How to Engage in Cultural Humility When Working with Minoritized Individuals Ages 65 and Older
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There is a common misconception that people older than age 65 are all alike. This stereotype couldn’t be further from the truth. A recent Gallup poll found that 7% of American adults identify as LGBTQ, the highest number of LGBTQ residents in the United States since Gallup began polling. Other studies show that 22% of people ages 65 and older reported having a disability, and yet another study found that by 2030, the population of older racial/ethnic minority populations will increase by 89%, compared to a 39% increase in White older adults.
This webinar will review in-depth intersecting minority identities among older adults (focusing primarily on race, disability, social class, and LGTBQ+ identities) and will encourage participants to explore their own biases and assumptions, as well as strategies for reducing cultural bias in clinical interactions. A model will be shared for deepening interpersonal cultural humility and vignettes will be used to apply knowledge.
Participants in this webinar will:
- Define cultural humility.
- Illustrate intersecting minority identities among people older than age 65 (focusing primarily on age, race, disability, social class, and LGTBQ+ identities).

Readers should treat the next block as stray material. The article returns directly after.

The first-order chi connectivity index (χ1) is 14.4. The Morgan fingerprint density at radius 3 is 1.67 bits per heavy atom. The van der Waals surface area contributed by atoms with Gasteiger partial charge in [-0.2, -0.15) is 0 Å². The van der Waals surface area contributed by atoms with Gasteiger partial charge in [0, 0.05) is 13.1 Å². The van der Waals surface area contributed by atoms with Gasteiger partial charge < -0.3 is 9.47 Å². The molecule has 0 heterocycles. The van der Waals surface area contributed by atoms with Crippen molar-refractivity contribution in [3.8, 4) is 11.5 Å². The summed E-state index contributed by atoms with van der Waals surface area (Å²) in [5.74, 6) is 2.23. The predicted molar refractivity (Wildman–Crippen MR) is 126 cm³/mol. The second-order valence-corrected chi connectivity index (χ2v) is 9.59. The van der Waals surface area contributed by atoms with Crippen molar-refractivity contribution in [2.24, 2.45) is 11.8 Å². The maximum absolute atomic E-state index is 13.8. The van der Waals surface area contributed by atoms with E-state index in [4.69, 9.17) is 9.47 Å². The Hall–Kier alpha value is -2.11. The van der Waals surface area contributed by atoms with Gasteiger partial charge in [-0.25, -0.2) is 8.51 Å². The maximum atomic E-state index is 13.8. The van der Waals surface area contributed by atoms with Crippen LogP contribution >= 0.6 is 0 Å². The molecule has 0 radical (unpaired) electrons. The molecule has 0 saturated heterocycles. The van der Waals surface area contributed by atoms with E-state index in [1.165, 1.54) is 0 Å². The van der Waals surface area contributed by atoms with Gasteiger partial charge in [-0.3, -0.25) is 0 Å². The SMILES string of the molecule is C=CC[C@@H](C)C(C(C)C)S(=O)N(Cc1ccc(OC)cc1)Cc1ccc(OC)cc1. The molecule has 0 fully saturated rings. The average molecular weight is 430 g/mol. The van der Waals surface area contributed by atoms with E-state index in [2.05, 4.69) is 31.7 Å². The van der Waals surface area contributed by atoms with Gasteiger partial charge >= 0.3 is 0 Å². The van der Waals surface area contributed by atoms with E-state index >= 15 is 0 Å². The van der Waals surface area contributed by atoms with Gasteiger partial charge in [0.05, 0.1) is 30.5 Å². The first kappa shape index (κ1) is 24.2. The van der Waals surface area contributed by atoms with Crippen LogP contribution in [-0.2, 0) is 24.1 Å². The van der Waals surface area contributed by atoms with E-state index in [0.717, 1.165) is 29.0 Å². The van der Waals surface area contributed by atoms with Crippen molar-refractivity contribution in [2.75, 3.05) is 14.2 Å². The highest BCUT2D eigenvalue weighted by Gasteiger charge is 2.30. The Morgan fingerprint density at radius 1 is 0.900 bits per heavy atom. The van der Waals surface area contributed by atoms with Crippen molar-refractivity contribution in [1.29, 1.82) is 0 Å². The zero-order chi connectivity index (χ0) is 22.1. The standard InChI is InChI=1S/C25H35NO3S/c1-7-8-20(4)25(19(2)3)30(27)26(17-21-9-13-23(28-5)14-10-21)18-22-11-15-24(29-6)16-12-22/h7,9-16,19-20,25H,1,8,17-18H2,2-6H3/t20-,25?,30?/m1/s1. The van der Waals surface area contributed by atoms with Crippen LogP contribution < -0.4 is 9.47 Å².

- Describe the important role of resilience factors among minoritized people older than age 65.
Dr. Regina Koepp is a board-certified clinical psychologist and founder and director of the Center for Mental Health & Aging. She is the lead medical psychologist at University of Vermont Medical Center and creator and host of the Psychology of Aging Podcast. She is a sought-after speaker on the topics of mental health and aging, caregiving, ageism, cultural humility, sexual health and aging, intimacy in the context of life-altering Illness and dementia and sexual expression. She is creator of the only dementia and sexual health certification program in the United States. Dr. Koepp a contributing writer at Psychology Today and Psychotherapy Networker, where she discusses mental health and sexual health in the context of aging and illness. She has been featured in the New York Times, Chicago Tribune, Baltimore Sun, Insider and other national periodicals.
This is the second webinar in the Leading Change in Aging Through DEI Accountability series co-hosted by the Aging and Disability Business Institute and the American Society on Aging.